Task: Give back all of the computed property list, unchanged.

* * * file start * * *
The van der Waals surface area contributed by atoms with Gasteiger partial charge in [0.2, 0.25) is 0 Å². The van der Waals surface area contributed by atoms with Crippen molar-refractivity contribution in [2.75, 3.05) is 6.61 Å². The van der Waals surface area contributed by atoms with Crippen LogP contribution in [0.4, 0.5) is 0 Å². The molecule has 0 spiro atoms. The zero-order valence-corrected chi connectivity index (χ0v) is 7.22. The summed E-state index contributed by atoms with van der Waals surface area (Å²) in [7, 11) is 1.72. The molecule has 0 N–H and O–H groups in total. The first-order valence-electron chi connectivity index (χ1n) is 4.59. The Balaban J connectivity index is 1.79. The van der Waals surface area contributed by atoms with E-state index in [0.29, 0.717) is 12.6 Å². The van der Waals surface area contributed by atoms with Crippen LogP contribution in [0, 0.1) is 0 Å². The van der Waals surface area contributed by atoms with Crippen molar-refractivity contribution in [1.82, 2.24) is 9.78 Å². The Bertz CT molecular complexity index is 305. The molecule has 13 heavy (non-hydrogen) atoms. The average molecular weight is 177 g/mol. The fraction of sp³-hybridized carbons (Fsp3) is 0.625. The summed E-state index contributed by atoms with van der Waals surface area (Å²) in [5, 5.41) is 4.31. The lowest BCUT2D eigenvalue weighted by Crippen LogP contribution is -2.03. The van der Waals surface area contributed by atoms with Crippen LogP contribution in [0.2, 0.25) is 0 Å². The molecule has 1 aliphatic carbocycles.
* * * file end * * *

The van der Waals surface area contributed by atoms with Gasteiger partial charge in [0.2, 0.25) is 0 Å². The van der Waals surface area contributed by atoms with Crippen molar-refractivity contribution in [2.75, 3.05) is 6.61 Å². The van der Waals surface area contributed by atoms with Crippen LogP contribution in [0.4, 0.5) is 0 Å². The molecule has 0 spiro atoms. The zero-order valence-corrected chi connectivity index (χ0v) is 7.22. The summed E-state index contributed by atoms with van der Waals surface area (Å²) in [7, 11) is 1.72. The molecule has 0 N–H and O–H groups in total. The first-order valence-electron chi connectivity index (χ1n) is 4.59. The Balaban J connectivity index is 1.79. The van der Waals surface area contributed by atoms with E-state index in [0.29, 0.717) is 12.6 Å². The van der Waals surface area contributed by atoms with Crippen LogP contribution in [0, 0.1) is 0 Å². The van der Waals surface area contributed by atoms with Crippen molar-refractivity contribution in [1.82, 2.24) is 9.78 Å². The Bertz CT molecular complexity index is 305. The molecule has 13 heavy (non-hydrogen) atoms. The average molecular weight is 177 g/mol. The fraction of sp³-hybridized carbons (Fsp3) is 0.625. The summed E-state index contributed by atoms with van der Waals surface area (Å²) in [5, 5.41) is 4.31. The lowest BCUT2D eigenvalue weighted by Crippen LogP contribution is -2.03. The van der Waals surface area contributed by atoms with Crippen LogP contribution in [0.2, 0.25) is 0 Å². The molecule has 1 aliphatic carbocycles.